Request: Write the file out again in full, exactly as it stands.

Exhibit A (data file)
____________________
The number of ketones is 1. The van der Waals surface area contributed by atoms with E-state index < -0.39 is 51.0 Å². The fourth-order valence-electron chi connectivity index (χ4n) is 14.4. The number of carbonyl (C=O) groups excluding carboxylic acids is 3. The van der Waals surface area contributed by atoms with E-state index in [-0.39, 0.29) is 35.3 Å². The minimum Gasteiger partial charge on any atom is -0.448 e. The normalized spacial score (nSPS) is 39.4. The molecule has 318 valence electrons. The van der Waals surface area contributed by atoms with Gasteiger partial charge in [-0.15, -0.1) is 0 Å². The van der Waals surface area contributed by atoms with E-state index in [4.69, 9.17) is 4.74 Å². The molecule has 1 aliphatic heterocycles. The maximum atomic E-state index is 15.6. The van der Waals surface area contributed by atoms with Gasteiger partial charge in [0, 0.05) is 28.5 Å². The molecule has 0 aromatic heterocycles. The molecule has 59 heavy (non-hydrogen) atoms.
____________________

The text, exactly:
The number of ketones is 1. The van der Waals surface area contributed by atoms with E-state index < -0.39 is 51.0 Å². The fourth-order valence-electron chi connectivity index (χ4n) is 14.4. The number of carbonyl (C=O) groups excluding carboxylic acids is 3. The van der Waals surface area contributed by atoms with E-state index in [-0.39, 0.29) is 35.3 Å². The minimum Gasteiger partial charge on any atom is -0.448 e. The normalized spacial score (nSPS) is 39.4. The molecule has 318 valence electrons. The van der Waals surface area contributed by atoms with Gasteiger partial charge in [-0.15, -0.1) is 0 Å². The van der Waals surface area contributed by atoms with E-state index in [4.69, 9.17) is 4.74 Å². The molecule has 1 aliphatic heterocycles. The maximum atomic E-state index is 15.6. The van der Waals surface area contributed by atoms with Gasteiger partial charge in [0, 0.05) is 28.5 Å². The molecule has 0 aromatic heterocycles. The molecule has 59 heavy (non-hydrogen) atoms.